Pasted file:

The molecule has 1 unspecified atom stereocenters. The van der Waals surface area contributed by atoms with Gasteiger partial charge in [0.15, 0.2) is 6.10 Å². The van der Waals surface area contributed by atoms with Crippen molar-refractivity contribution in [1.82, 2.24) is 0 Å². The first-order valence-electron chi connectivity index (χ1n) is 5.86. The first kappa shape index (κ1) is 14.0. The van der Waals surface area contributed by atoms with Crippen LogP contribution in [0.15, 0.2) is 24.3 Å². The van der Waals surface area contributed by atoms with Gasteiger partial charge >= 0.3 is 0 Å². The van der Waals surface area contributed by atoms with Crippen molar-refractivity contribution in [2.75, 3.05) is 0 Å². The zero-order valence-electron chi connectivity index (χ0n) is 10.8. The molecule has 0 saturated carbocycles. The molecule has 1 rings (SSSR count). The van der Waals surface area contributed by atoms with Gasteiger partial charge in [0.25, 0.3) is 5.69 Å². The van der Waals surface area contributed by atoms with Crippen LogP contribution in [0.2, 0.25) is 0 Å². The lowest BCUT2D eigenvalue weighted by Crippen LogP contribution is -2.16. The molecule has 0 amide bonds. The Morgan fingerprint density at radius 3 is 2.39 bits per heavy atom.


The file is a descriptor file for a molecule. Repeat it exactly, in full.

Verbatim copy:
The molecule has 1 unspecified atom stereocenters. The van der Waals surface area contributed by atoms with Gasteiger partial charge in [0.15, 0.2) is 6.10 Å². The van der Waals surface area contributed by atoms with Crippen molar-refractivity contribution in [1.82, 2.24) is 0 Å². The first-order valence-electron chi connectivity index (χ1n) is 5.86. The first kappa shape index (κ1) is 14.0. The van der Waals surface area contributed by atoms with Crippen LogP contribution in [0.15, 0.2) is 24.3 Å². The van der Waals surface area contributed by atoms with Gasteiger partial charge >= 0.3 is 0 Å². The van der Waals surface area contributed by atoms with Crippen molar-refractivity contribution in [2.75, 3.05) is 0 Å². The zero-order valence-electron chi connectivity index (χ0n) is 10.8. The molecule has 0 saturated carbocycles. The molecule has 1 rings (SSSR count). The van der Waals surface area contributed by atoms with Gasteiger partial charge in [0.25, 0.3) is 5.69 Å². The van der Waals surface area contributed by atoms with Crippen LogP contribution in [0.2, 0.25) is 0 Å². The lowest BCUT2D eigenvalue weighted by Crippen LogP contribution is -2.16. The molecule has 0 amide bonds. The Morgan fingerprint density at radius 3 is 2.39 bits per heavy atom.